What is a Rural Land Conservation Easement?
An easement is an interest in land owned by another that entitles its holder to a specific limited use. Conservation easements are one of America's most commonly applied rural land preservation strategies. A landowner donates or sells easements that entitle a government agency, land trust, or other conservation organization to limit or prohibit development of the land in question. The land is still owned by the individual, but she or he cannot develop the property beyond the established limits, regardless of its zoning. Easements can be made in perpetuity, meaning that the easement is maintained even when the land is sold, so that subsequent owners abide by the development restrictions established by the holder.
Who can implement it?
Authorized under the Montana Open Space Land and Voluntary Conservation Easement Act (Title 76 Chapter 6 Part 2 MCA), landowners can voluntarily restrict development on a given parcel of their land through a negotiated agreement with a land trust, a conservation organization, or a government agency.
Landowners can sell their easement to the agency for cash, or they can donate it in exchange for substantial reductions in estate and Federal income taxes. Easements can be made in perpetuity and incumbent upon future landowners, or they can be temporary (a minimum of 15 years).
What are the keys to success and potential pitfalls?
Adequate Staff Resources: Rural land conservation programs require staff capable of managing the financial transactions and day-to-day stewardship of the preserved lands. Staff and resources are also needed to develop educational materials and encourage landowners to participate in the program. In many cases, local governments rely upon nonprofit agency staff to perform these functions.
Ongoing Funding: Public and private agencies use a broad range of funding sources to purchase conservation easements. Some localities allocate general government funds to an easement program. Local and state agencies can also support conservation easement programs with designated portions of funding streams such as impact fees or lottery revenues. Private nonprofit organizations often raise funds from community members and foundations, supplemented by public or private grants.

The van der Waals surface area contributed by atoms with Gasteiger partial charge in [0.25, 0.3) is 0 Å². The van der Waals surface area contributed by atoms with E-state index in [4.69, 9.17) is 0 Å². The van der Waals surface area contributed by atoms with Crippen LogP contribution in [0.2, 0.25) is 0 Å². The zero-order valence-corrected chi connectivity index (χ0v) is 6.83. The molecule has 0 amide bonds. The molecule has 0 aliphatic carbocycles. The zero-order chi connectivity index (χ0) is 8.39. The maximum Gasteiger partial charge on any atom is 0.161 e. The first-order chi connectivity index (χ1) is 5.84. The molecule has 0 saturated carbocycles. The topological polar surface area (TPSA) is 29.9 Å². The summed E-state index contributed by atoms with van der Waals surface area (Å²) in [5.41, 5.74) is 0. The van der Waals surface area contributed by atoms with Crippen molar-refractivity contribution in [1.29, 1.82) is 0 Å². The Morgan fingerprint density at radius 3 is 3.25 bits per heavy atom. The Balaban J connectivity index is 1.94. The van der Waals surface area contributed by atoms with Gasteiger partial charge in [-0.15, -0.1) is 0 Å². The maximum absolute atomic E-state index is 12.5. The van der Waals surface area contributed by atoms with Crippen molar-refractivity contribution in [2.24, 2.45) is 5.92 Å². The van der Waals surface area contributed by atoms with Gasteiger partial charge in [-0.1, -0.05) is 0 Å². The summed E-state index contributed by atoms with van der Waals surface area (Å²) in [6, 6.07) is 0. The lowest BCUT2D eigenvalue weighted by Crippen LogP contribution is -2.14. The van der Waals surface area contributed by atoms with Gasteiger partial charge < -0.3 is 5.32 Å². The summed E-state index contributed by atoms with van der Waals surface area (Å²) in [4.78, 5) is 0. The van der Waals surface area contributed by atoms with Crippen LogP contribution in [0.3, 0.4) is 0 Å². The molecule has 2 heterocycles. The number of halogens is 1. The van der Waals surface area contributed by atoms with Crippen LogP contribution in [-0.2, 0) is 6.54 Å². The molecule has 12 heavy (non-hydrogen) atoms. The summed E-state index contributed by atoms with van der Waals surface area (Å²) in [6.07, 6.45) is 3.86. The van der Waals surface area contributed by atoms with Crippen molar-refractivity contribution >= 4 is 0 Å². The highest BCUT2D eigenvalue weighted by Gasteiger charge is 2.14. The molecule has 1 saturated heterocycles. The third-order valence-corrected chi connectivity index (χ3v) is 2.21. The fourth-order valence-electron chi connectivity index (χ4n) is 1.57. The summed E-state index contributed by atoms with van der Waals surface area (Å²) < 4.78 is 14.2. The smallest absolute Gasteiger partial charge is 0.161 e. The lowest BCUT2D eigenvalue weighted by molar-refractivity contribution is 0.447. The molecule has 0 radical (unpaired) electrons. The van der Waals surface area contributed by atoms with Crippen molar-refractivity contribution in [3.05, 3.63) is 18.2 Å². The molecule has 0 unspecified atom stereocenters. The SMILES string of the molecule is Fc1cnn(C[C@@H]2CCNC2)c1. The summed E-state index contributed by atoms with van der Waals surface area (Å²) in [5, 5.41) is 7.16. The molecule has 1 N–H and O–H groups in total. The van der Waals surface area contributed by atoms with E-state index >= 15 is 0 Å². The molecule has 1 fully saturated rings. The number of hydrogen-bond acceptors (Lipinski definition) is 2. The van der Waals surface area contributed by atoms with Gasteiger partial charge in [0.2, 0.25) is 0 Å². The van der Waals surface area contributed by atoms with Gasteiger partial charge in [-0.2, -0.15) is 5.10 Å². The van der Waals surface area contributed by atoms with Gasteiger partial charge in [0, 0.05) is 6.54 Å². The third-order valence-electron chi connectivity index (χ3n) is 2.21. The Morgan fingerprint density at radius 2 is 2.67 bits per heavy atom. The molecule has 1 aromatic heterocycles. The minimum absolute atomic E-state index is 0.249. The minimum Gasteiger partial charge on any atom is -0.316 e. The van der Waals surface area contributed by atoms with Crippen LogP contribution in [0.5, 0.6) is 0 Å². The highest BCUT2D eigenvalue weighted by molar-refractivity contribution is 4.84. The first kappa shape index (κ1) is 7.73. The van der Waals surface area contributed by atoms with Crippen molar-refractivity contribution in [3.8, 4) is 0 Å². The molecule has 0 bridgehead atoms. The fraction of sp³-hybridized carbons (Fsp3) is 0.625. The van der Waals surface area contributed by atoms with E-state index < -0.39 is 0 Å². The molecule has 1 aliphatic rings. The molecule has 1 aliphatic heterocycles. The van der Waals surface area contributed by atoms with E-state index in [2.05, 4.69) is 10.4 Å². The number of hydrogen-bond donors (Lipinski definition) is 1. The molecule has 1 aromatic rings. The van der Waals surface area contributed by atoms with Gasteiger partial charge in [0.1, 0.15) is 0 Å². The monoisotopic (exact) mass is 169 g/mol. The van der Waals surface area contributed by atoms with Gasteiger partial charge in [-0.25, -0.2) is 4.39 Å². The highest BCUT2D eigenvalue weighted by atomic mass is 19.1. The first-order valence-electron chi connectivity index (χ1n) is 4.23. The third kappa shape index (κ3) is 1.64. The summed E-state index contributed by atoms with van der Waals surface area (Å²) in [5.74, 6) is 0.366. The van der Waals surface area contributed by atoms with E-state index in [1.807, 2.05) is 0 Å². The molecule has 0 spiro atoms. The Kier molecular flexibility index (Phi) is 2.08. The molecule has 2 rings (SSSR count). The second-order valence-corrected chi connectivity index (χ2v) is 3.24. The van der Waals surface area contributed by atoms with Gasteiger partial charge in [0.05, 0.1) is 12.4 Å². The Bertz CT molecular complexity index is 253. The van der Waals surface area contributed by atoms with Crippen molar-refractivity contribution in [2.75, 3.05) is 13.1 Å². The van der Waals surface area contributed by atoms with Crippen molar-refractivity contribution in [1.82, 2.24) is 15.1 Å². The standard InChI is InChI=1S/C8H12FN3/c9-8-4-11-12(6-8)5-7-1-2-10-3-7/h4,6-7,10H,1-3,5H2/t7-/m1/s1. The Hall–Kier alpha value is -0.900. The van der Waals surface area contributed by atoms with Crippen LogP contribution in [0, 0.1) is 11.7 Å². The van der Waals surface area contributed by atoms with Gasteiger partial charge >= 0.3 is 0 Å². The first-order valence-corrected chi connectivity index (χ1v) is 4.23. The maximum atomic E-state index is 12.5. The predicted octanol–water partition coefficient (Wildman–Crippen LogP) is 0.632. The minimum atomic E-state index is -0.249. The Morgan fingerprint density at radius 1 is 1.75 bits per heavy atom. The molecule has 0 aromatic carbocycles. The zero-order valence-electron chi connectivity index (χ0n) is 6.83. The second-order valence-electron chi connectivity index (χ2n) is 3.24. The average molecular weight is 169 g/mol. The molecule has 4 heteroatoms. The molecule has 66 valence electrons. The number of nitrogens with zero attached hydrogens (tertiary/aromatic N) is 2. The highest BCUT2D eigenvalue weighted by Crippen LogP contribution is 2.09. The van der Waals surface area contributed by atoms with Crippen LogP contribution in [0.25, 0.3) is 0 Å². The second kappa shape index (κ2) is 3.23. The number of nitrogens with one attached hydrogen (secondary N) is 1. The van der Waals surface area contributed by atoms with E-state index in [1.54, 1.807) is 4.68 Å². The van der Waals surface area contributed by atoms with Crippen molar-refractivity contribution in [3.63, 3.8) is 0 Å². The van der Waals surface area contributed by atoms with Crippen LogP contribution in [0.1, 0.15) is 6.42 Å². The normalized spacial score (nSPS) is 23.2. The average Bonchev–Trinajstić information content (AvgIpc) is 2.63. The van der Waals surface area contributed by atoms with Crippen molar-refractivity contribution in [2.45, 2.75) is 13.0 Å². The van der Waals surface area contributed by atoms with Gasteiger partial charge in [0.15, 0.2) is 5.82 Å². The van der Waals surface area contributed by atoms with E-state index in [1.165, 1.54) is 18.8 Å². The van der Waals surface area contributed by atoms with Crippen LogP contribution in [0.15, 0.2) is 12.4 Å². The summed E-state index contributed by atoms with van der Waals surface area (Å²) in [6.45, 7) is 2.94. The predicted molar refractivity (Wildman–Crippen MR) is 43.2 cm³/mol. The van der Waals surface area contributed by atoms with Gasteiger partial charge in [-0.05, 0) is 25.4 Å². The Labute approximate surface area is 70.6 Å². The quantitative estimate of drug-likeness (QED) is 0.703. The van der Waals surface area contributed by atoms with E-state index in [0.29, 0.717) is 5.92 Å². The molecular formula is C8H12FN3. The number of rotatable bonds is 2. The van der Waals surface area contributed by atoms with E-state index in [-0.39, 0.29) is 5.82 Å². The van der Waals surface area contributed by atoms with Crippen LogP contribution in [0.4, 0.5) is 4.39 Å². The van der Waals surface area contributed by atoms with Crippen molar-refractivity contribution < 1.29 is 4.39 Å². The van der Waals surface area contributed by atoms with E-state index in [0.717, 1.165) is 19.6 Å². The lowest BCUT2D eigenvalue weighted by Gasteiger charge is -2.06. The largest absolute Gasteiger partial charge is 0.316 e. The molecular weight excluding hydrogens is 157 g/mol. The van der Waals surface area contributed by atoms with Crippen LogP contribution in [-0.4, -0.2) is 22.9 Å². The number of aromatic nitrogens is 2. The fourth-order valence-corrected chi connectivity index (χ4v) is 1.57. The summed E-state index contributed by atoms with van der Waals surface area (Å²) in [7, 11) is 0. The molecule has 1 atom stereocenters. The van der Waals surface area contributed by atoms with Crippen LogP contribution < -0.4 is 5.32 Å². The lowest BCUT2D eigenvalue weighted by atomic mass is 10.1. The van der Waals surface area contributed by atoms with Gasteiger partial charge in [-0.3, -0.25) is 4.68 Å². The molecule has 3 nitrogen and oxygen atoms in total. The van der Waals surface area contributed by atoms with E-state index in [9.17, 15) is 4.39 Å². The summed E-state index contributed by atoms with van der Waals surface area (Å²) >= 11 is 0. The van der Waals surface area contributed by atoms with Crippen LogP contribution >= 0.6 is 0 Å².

Where has this strategy been applied?
Examples in Montana
- The Montana Association of Land Trusts is a group of 12 separate nonprofit land trust organizations working on private land conservation and voluntary conservation agreements throughout Montana. The Association is comprised of these 12 private, nonprofit members:
- Prickly Pear Land Trust, Helena
- Gallatin Valley Land Trust, Bozeman
- The Trust for Public Land, Bozeman
- Flathead Land Trust, Kalispell
- Montana Land Reliance, Helena
- Five Valleys Land Trust, Missoula
- Bitter Root Land Trust, Hamilton
- The Conservation Fund, Missoula
- Rocky Mountain Elk Foundation, Missoula
- The Vital Ground Foundation, Missoula
- The Nature Conservancy of Montana, Helena
- Kaniksu Land Trust
- Mt. Ascension Ridge Land Acquisition
The Mt. Ascension Ridge provides one of the most beautiful backdrops of any city in the US and is home to a 72-mile trail system. Much of the land on the ridge is private and could be shut off to public access at any time. Prickly Pear Land Trust (PPLT) has acquired over 80 acres of open space on the ridge, partly through the generosity of landowners and coordination with the Montana Fish and Wildlife Conservation Trust. These acquisitions to the land trust will help ensure connectivity of the trail system and keep the scenic view available to the public.
Examples outside of Montana
- Great Outdoor Colorado Trust Fund: The Great Outdoor Colorado Trust Fund has preserved more than 350,000 acres of land through conservation easements. Fifty percent of the revenue generated by the state lottery is dedicated to the conservation easement program.
- Biking on the Railroad: The Hiawatha Trail is a very popular 15-mile bike trail on an abandoned railroad bed that winds its way across the Bitterroot Mountains between Montana and Idaho and is regarded as one of the most scenic rides in the west. In 2007, the Forest Service secured funding for the acquisition of an additional 12 miles of the route, and the Five Valleys Land Trust (FVLT) agreed to help facilitate the purchase of the remaining parcels. FVLT signed a purchase agreement with the landowner and joined with the Forest Service to obtain the funding necessary to complete the purchase of the last 108 acres along the route.
How can I get started?
Many private landowners already participate in rural land preservation efforts, particularly conservation easement programs. A number of land trusts exist in Montana to handle the purchase or donation of conservation easements for rural preservation. Local governments can simply serve as a conduit for these well-established programs by educating themselves on the plethora of land banks that already exist in the state.
A first step is to research the existing land trusts in the state to better understand the priorities and missions of each organization. The community can then direct a private landowner to the appropriate entity should an opportunity for preservation arise.